Little India Riot: Survey by MOM, MWC shows foreign worker satisfaction levels remain high

Foreign workers relaxing over liquor at a beer garden in Little India on 22 December 2013. The root cause of the Dec 8 riot in Little India was not foreign workers' systemic dissatisfaction with employment and living conditions here - and prelim
Foreign workers relaxing over liquor at a beer garden in Little India on 22 December 2013. The root cause of the Dec 8 riot in Little India was not foreign workers' systemic dissatisfaction with employment and living conditions here - and preliminary findings of a new survey of such workers here this year is evidence of this. -- ST PHOTO: MARK CHEONG

SINGAPORE - The root cause of the Dec 8 riot in Little India was not foreign workers' systemic dissatisfaction with employment and living conditions here - and preliminary findings of a new survey of such workers here this year is evidence of this.

Manpower Minister Tan Chuan-Jin said this in Parliament on Monday in response to findings released last week by the Committee of Inquiry into the Little India Riot. "The COI has rightly pointed out that the riot was a unique event, perpetuated by individuals who were not representative of the majority of responsible and law-abiding foreign workers. The COI's findings have made clear that negative generalisations about the foreign workforce have no place in our society," he said.

This, he added, was supported by the preliminary results of a survey commissioned by the Ministry of Manpower (MOM) and the Migrant Workers Centre (MWC) after the riot broke out.

The survey of 4,000 workers started this March and is slated to wrap up in July or August. But interim findings based on surveys with nearly 930 Work Permit holders, mainly Bangladesh, China and India nationals working in the construction, marine or process sector, show that their overall satisfaction levels remain high, comparable to the first such survey conducted in 2011.

More than 90 per cent of foreign workers here said they were satisfied, or very satisfied, to work in Singapore, the new survey found. Just 2.3 per cent said they were dissatisfied or very disatisfied, and about 92 per cent of the respondents plan to continue working here even after their current employment stint.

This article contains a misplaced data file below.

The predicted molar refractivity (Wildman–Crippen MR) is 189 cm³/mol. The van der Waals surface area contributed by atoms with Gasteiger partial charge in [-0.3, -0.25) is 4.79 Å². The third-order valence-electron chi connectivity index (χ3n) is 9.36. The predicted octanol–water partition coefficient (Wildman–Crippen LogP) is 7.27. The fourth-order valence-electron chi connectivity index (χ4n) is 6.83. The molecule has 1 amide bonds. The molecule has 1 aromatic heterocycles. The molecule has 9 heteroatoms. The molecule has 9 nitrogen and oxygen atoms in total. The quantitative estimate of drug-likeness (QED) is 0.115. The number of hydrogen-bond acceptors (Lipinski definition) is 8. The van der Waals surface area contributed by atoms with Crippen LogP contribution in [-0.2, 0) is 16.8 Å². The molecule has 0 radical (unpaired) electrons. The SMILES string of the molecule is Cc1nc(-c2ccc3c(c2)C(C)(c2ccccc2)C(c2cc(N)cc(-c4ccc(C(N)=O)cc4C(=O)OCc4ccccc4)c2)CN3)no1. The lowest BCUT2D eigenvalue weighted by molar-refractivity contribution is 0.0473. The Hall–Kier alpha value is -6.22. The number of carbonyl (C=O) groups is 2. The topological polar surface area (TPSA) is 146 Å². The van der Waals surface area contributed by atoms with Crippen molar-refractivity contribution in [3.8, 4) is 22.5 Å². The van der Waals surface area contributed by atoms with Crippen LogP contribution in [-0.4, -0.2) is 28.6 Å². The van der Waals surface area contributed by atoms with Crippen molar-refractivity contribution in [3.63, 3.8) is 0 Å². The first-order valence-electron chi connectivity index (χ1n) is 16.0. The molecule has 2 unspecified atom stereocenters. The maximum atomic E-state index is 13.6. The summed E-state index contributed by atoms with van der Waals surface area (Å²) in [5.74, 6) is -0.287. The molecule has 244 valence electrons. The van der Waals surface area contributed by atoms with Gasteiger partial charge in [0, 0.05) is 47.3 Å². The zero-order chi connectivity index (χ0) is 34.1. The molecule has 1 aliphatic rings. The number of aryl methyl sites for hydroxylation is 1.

Some 80 per cent of those surveyed also said they would recommend Singapore to their friends and relatives as a place to work, citing reasons like good pay - the top pick - and working and living conditions. And on top of these survey findings, said Mr Tan, over 70 per cent of foreign workers renew their contracts after the first two years

"Taken together, these pieces of evidence suggest that the majority of foreigners continue to consider Singapore an attractive place to work," said Mr Tan.

"Ultimately, what the workers themselves say and do matters. The COI report puts to rest the more speculative causes for the riot that were offered by some critics, and that were echoed blindly by some sections of the foreign media."

But while the COI report acknowledged that there was no systemic mistreatment of foreign workers here, it pointed out that improvements can still be made.

MOM will look at ways to further improve the wellbeing of workers here by setting aside more recreational spaces and building more dormitories, as well as by better educating foreign workers on their rights here and the local customs, among others.

And even as Singapore works to manage foreign workers here more effectively, said Mr Tan, it must recognise that the growth in foreign worker numbers cannot go unchecked.

In line with recommendations made by the Economic Strategies Committee in 2010, said Mr Tan, the Government has begun to moderate the growth of foreign workers to more sustainable levels.

Foreign worker growth, excluding construction and domestic workers, has been on the decline in recent years: dropping from 9.4 per cent in 2011 to just 2.3 percent in 2013, he said.

"I believe that Singaporeans genuinely appreciate the contributions of these workers and wish to co-exist harmoniously with them," said Mr Tan. "On our part, the government will continue to manage such shared spaces, as well as manage the overall numbers to minimise impact on local communities."